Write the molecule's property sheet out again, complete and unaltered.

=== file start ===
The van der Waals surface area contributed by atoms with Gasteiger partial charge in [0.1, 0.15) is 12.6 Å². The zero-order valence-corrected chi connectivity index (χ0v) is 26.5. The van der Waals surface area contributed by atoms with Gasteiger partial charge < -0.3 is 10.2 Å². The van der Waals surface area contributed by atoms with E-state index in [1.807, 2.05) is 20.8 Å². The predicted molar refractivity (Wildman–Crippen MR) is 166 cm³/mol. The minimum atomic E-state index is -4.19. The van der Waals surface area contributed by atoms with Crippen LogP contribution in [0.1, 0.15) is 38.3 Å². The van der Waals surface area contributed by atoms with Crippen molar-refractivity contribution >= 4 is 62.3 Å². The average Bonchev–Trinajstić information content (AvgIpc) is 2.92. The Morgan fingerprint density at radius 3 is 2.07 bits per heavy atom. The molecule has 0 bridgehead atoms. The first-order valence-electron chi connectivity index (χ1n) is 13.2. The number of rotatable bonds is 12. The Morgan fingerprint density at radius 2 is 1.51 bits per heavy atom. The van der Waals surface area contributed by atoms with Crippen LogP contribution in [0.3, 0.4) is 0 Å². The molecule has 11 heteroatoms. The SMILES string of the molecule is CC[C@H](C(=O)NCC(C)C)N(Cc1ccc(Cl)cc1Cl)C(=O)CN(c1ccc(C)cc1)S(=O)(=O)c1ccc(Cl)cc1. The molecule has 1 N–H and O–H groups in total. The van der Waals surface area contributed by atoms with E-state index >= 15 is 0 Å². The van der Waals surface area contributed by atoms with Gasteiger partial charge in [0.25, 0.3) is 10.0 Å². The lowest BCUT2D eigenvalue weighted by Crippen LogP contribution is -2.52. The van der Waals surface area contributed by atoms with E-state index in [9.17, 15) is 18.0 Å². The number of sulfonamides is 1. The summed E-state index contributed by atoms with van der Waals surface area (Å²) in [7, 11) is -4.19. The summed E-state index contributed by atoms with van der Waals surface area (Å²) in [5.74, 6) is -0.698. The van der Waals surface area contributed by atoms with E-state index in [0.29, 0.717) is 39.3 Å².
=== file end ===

The van der Waals surface area contributed by atoms with Gasteiger partial charge in [0.1, 0.15) is 12.6 Å². The zero-order valence-corrected chi connectivity index (χ0v) is 26.5. The van der Waals surface area contributed by atoms with Gasteiger partial charge < -0.3 is 10.2 Å². The van der Waals surface area contributed by atoms with E-state index in [1.807, 2.05) is 20.8 Å². The predicted molar refractivity (Wildman–Crippen MR) is 166 cm³/mol. The minimum atomic E-state index is -4.19. The van der Waals surface area contributed by atoms with Crippen LogP contribution in [0.1, 0.15) is 38.3 Å². The van der Waals surface area contributed by atoms with Crippen molar-refractivity contribution >= 4 is 62.3 Å². The average Bonchev–Trinajstić information content (AvgIpc) is 2.92. The Morgan fingerprint density at radius 3 is 2.07 bits per heavy atom. The molecule has 0 bridgehead atoms. The first-order valence-electron chi connectivity index (χ1n) is 13.2. The number of rotatable bonds is 12. The Morgan fingerprint density at radius 2 is 1.51 bits per heavy atom. The van der Waals surface area contributed by atoms with Crippen LogP contribution in [0.3, 0.4) is 0 Å². The molecule has 11 heteroatoms. The SMILES string of the molecule is CC[C@H](C(=O)NCC(C)C)N(Cc1ccc(Cl)cc1Cl)C(=O)CN(c1ccc(C)cc1)S(=O)(=O)c1ccc(Cl)cc1. The molecule has 1 N–H and O–H groups in total. The van der Waals surface area contributed by atoms with E-state index >= 15 is 0 Å². The van der Waals surface area contributed by atoms with Gasteiger partial charge in [0.25, 0.3) is 10.0 Å². The lowest BCUT2D eigenvalue weighted by Crippen LogP contribution is -2.52. The van der Waals surface area contributed by atoms with E-state index in [9.17, 15) is 18.0 Å². The number of sulfonamides is 1. The summed E-state index contributed by atoms with van der Waals surface area (Å²) in [7, 11) is -4.19. The summed E-state index contributed by atoms with van der Waals surface area (Å²) in [5.74, 6) is -0.698. The van der Waals surface area contributed by atoms with E-state index in [0.29, 0.717) is 39.3 Å².